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Glanville Fritillary


Glanville Fritillary
Photo Information
Copyright: Marx Who (Marx44) Gold Star Critiquer/Gold Star Workshop Editor/Gold Note Writer [C: 172 W: 97 N: 926] (3891)
Genre: Animals
Medium: Color
Date Taken: 2012-06-07
Categories: Insects
Camera: Canon EOS 30 D, Canon EF 100 mm F2.8 Macro USM
Exposure: f/10.0, 1/250 seconds
More Photo Info: [view]
Photo Version: Original Version
Date Submitted: 2012-06-07 12:53
Viewed: 1744
Points: 12
[Note Guidelines] Photographer's Note
Melitaea cinxia (Linnaeus, 1758)

The Glanville Fritillary (Melitaea cinxia) is a butterfly of the Nymphalidae family.

The animal spends most of its life as a black, spiny caterpillar. The orange patterned butterfly lives only a few weeks.

The Glanville Fritillary inhabits open grassland throughout Europe (except much of Great Britain, Scandinavia, and southern Spain) and temperate Asia. A subspecies inhabits North Africa. Severe population declines are reported in many European countries.

The Glanville Fritillary (Melitaea cinxia) is a medium sized orange, black and white "checkerspot" butterfly inhabiting open meadows. The males patrol along roads and habitat edges, on the lookout for the less conspicuous females which remain in dense tussocks for long periods. Mating occurs around mid-day, and as the female often continues to fly from flower to flower, mating pairs are conspicuous.

Throughout most of their range they have one generation per year, overwintering as larvae. In warm regions they have two generations per year. In her lifetime, a female lays several clusters of up to 200 eggs on the underside of the larval food plant. She feeds on nectar (with her proboscis) from surrounding flowering plants. The larvae feed on several species of plants in the genera Plantago and Veronica. They live in gregarious family groups in characteristic silken webs ("nests") throughout most of their larval stage. When alarmed, a feeding group of Glanville Fritillary larvae will jerk their heads in unison, probably to distract their enemies.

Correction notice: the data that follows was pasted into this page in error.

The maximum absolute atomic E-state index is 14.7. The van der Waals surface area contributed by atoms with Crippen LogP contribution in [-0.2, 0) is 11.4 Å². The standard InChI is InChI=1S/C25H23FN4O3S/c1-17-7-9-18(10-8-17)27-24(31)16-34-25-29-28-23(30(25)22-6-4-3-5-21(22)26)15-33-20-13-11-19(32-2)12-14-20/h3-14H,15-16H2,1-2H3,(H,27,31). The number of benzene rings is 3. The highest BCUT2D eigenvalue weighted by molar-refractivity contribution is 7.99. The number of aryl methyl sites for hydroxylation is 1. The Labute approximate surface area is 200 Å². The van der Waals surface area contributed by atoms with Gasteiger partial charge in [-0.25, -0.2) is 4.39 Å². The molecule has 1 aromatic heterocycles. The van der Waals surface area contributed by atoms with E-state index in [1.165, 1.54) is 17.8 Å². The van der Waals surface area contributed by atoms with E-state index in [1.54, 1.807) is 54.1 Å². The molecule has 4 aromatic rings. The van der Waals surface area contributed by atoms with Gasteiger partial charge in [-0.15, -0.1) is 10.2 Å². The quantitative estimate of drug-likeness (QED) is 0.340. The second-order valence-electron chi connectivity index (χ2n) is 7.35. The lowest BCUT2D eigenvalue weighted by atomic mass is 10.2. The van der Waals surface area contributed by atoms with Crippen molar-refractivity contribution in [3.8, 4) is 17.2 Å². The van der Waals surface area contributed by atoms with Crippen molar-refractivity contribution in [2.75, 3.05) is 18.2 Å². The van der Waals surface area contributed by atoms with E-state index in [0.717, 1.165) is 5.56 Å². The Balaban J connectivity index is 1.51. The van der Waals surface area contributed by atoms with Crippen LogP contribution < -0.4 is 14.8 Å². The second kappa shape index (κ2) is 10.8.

Through the winter (or summer where it is very dry), the caterpillars stop feeding and lie dormant until spring (or fall, where the summer is dry) when they resume eating, and eventually pupate. The inconspicuous pupa hangs from a plant stem or lies in the leaf litter for 2 to 3 weeks, until the next generation of adults emerges, living for only up to three weeks.

parasbhalla, josediogo1958, anel, cloud has marked this note useful
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Critiques [Translate]

vwey nice welfocussed shot of this fritilary,

great colors
TFS
J

  • Great 
  • PeterZ Gold Star Critiquer/Gold Star Workshop Editor/Gold Note Writer [C: 5137 W: 166 N: 13121] (49139)
  • [2012-06-07 13:51]

Hello Marx,
Bautiful photo in very nice natural colours and fantastic sharp details. Great POV, blurred background and composition.
Regards,
Peter

Dear Marx,

A razor-sharp capture of a lovely butterfly against a well blurred BG is nicely seen!
The POV is excellent, and colors are natural.
Good management of exposure and balanced light which bring superb details of this Glanville Fritillary.
Nice work!

Best regards,
Paras

perfect capture, TFS Ori

Hello Marx
Wonderful macro with great POV and composition,beautiful colours and lighting,and excellent sharp details.Congrats!
Thank You
Best regards
J.Diogo

  • Great 
  • cloud Gold Star Critiquer/Gold Star Workshop Editor/Gold Note Writer [C: 497 W: 111 N: 1535] (9539)
  • [2012-06-08 9:17]

Witaj,
Ladny czysciutki kadr, swietne miekkie swiatlo, doskonale wyostrzony motyl.
Pozdrawiam, Pawel

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